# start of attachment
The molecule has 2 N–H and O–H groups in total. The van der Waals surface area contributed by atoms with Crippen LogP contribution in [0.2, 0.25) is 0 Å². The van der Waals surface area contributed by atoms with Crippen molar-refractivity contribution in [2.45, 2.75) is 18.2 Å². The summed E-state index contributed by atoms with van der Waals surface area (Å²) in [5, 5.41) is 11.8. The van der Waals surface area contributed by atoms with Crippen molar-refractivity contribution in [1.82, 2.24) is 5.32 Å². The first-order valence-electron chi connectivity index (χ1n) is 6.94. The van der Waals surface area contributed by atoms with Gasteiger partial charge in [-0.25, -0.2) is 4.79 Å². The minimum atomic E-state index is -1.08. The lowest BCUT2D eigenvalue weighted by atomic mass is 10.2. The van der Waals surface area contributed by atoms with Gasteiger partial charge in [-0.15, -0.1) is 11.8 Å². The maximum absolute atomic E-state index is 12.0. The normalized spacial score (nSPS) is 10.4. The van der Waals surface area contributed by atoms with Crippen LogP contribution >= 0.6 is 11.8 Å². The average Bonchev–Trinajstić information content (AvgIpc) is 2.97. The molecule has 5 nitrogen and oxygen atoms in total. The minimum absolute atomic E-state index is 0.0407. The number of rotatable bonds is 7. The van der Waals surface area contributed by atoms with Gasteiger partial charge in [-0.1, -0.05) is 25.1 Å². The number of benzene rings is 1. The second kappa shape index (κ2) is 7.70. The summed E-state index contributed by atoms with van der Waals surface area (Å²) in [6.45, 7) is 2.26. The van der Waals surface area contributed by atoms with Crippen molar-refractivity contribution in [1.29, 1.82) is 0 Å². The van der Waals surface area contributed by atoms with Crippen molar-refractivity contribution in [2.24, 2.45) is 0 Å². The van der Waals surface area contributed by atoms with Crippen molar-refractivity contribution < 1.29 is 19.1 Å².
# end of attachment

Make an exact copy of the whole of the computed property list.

The molecule has 2 N–H and O–H groups in total. The van der Waals surface area contributed by atoms with Crippen LogP contribution in [0.2, 0.25) is 0 Å². The van der Waals surface area contributed by atoms with Crippen molar-refractivity contribution in [2.45, 2.75) is 18.2 Å². The summed E-state index contributed by atoms with van der Waals surface area (Å²) in [5, 5.41) is 11.8. The van der Waals surface area contributed by atoms with Crippen molar-refractivity contribution in [1.82, 2.24) is 5.32 Å². The first-order valence-electron chi connectivity index (χ1n) is 6.94. The van der Waals surface area contributed by atoms with Gasteiger partial charge in [-0.25, -0.2) is 4.79 Å². The minimum atomic E-state index is -1.08. The lowest BCUT2D eigenvalue weighted by atomic mass is 10.2. The van der Waals surface area contributed by atoms with Gasteiger partial charge in [-0.15, -0.1) is 11.8 Å². The maximum absolute atomic E-state index is 12.0. The normalized spacial score (nSPS) is 10.4. The van der Waals surface area contributed by atoms with Crippen LogP contribution >= 0.6 is 11.8 Å². The average Bonchev–Trinajstić information content (AvgIpc) is 2.97. The molecule has 5 nitrogen and oxygen atoms in total. The minimum absolute atomic E-state index is 0.0407. The number of rotatable bonds is 7. The van der Waals surface area contributed by atoms with Gasteiger partial charge in [-0.1, -0.05) is 25.1 Å². The number of benzene rings is 1. The second kappa shape index (κ2) is 7.70. The summed E-state index contributed by atoms with van der Waals surface area (Å²) in [6.45, 7) is 2.26. The van der Waals surface area contributed by atoms with Crippen molar-refractivity contribution in [1.29, 1.82) is 0 Å². The van der Waals surface area contributed by atoms with Crippen molar-refractivity contribution in [2.24, 2.45) is 0 Å². The van der Waals surface area contributed by atoms with Crippen molar-refractivity contribution < 1.29 is 19.1 Å².